HLTA01 - Chapter 4

7 Pages
Unlock Document

Health Studies
Caroline Barakat

HLTA01 Plagues and People: Chapter 4 An Ancient Plague, the Black Death - Bubonic plague pandemics – resulted on both social and economic rising - Contributed to Justinian’s failure - First bubonic plague – 542-543 (Justinian Plague) - Second bubonic plague – 1346-1352 o Population of Europe and Middle East had declined from 100 million to 80 million o Stopped the increase of population which had begun in 5000 BC o Took over 150 years for the population to go back to its original size - Known as the Black Death, the Great Dying, or the Great Pestilence - Not only did the Black Death break the Malthusian stalemate, but it also allowed Europeans to restructure their society along very different paths - People recognized that the disease was contagious however no one knew the cause - Believed to be “a vicious property of the air” - Source of the second pandemic was the microbes left over from the first pandemic (the Justinian Plague) o Justinian plague moved eastward and remained endemic for seven centuries in voles, marmots, and the highly susceptible black rats (central Asia) - Plague infected rats o Moved westward along the caravan routes between Asia and the Mediterranean o Rats boarded the ships and were moved from port to port and country to country  Spread the plague to the human populations that were living in unhealthy, rat-infested communities/ cities - Story of the Pied Piper was said to relate to this plague - Florence – one of the greatest cities of Europe o Suffered a tremendous amount from the plague o Black Death is mostly associated with this city o Giovanni Boccaccio  Compared the disease to tumors growing in the armpits and groins  Affected both men and women  Said that people died within almost 3 days after the appearance - It was believed that only total isolation of the infected would allow the plague to ridden or at least decrease in occurrence - Although microbes were the cause of the plague, no one was able to discover this because of the lack of equipment o Everyone knew that it was the sickness itself that was the enemy, not the people infected, however, to b safe people were still put into total isolation - 1374; “Quarantine” o Venetian Republic required that all the ships, crews, passengers and cargos ad to stay on board in isolation for 40 days - The restricted movement of the people in quarantine may have somewhat reduced the spread of the plague, however the infected people were usually confined to their homes living with uninfected family members and the infectious rats - Some of the effective measures of public health included burning the clothes and beddings of the infected people, and burying the dead in shallow unmarked graves sprinkled with lyre - Because the people were not able to identify the source of the plague, they resulted in blaming the “outsiders” - Religious and social aspects also began to change o Feudal structure broke down o Laboring class became more mobile o Merchants and craftsmen became more powerful - Decline in papal authorities - People lost faith in Christian church - Black Death did not disappear totally after its long affect on Europe - Came back to Europe several times between 1347 and 1722 from the caravans coming from Asia - Third bubonic plague – 1860’s o Yunnan region of China o The movement of the troops allowed for the disease to spread to southern coast of China - The plague infested rodents were able to spread the disease “easier” by the modern steamships and railways - Throughout the 3 pandemics of the bubonic plague, there is an estimated amount of over 200 million people killed A Look Back - Population of Europe grew in the 12 century o Due to the introduction of new crops, windmills, waterwheels, horse collars, and the mould board plow, agricultural production increased o Money started being used for trading o Poverty and misery had arrived due to famine because of the changes in whether that agriculture couldn’t keep up with o Because of the poverty, many were left living in the filthy cities where rats were once again populating  Humans unknowingly provided food and shelter for these black rats  The black rats were most susceptible  When they died off, the humans became the new victims - People fled the cities which resulted in other cities suffering from the disease - The only “advantages” were that it lead to the improvement and advances of labor- saving devices, as well as a reevaluation of Galenic medicine Public Health - Dramatically reduced the life expectancy age from 35 or 40 years, to 20 - Believed that security could only be found by total isolation of the infected - Sick had to be segregated from the healthy o They were removed from their homes and families o Isolated in special hospitals; “pest houses” o Many were left stranded with the infected rats by themselves in their homes and left to starve to death, or to die from the plague o Dead were removed and buried quickly - Even with quarantine, and 90% of the sailors dying aboard the ships, 50% of the population of Venice died - Cordon sanitaires were established to prevent “outsiders” from coming into the city Discrimination - Restrictions like the cordon sanitaires and quarantine were often expanded and limited personal freedom so that they would be able to identify the culprits o Strangers, lepers, beggars, prostitutes, the poor, Jews - The plague aided in anti-semitism - Although the Muslim community blamed the Christians, both Christians and Muslims blamed the Jews - 1348; Jews were accused of spreading the disease by poisoning the Christian wells - Over 900 Jews were burned on the ground of a Jewish cemetery (1349) Church - Priests who did the last rites had a very high mortality - There was a loss of faith in the clergy because they seemed powerless in preventing death or the spread of death - Roman Catholic Church decided to blame God o They claimed that this was their Judgment Day - The spread of the plague lead people to believe more in “m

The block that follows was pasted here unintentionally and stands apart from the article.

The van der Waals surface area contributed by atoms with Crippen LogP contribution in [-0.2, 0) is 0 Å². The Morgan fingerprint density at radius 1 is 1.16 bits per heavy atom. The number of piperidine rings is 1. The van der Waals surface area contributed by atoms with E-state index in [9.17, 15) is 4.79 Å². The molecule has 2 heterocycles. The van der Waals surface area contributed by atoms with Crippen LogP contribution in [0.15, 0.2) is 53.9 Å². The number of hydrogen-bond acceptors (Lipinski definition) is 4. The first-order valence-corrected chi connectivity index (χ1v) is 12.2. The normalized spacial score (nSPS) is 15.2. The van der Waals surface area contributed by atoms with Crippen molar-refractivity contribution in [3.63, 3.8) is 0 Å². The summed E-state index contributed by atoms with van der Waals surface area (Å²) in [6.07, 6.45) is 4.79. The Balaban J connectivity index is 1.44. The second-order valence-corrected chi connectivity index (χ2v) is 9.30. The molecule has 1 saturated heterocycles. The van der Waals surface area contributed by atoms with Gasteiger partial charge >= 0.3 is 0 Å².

More Less

Related notes for HLTB21H3

Log In


Join OneClass

Access over 10 million pages of study
documents for 1.3 million courses.

Sign up

Join to view


By registering, I agree to the Terms and Privacy Policies
Already have an account?
Just a few more details

So we can recommend you notes for your school.

Reset Password

Please enter below the email address you registered with and we will send you a link to reset your password.

Add your courses

Get notes from the top students in your class.